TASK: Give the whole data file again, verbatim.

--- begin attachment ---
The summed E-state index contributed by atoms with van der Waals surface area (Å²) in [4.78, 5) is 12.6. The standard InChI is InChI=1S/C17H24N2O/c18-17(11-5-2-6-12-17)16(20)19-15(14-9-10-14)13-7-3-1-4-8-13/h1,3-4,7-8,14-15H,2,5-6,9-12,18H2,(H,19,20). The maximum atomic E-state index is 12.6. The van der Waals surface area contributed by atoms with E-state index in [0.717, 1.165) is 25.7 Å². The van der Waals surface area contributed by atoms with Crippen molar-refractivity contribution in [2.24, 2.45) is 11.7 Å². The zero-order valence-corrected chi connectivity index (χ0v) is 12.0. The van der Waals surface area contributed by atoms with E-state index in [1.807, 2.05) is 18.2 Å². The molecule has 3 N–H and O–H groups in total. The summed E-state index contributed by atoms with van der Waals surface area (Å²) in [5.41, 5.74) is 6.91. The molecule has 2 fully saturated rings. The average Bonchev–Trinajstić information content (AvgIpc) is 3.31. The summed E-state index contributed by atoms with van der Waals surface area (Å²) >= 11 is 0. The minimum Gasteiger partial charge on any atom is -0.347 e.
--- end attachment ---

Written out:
The summed E-state index contributed by atoms with van der Waals surface area (Å²) in [4.78, 5) is 12.6. The standard InChI is InChI=1S/C17H24N2O/c18-17(11-5-2-6-12-17)16(20)19-15(14-9-10-14)13-7-3-1-4-8-13/h1,3-4,7-8,14-15H,2,5-6,9-12,18H2,(H,19,20). The maximum atomic E-state index is 12.6. The van der Waals surface area contributed by atoms with E-state index in [0.717, 1.165) is 25.7 Å². The van der Waals surface area contributed by atoms with Crippen molar-refractivity contribution in [2.24, 2.45) is 11.7 Å². The zero-order valence-corrected chi connectivity index (χ0v) is 12.0. The van der Waals surface area contributed by atoms with E-state index in [1.807, 2.05) is 18.2 Å². The molecule has 3 N–H and O–H groups in total. The summed E-state index contributed by atoms with van der Waals surface area (Å²) in [5.41, 5.74) is 6.91. The molecule has 2 fully saturated rings. The average Bonchev–Trinajstić information content (AvgIpc) is 3.31. The summed E-state index contributed by atoms with van der Waals surface area (Å²) >= 11 is 0. The minimum Gasteiger partial charge on any atom is -0.347 e.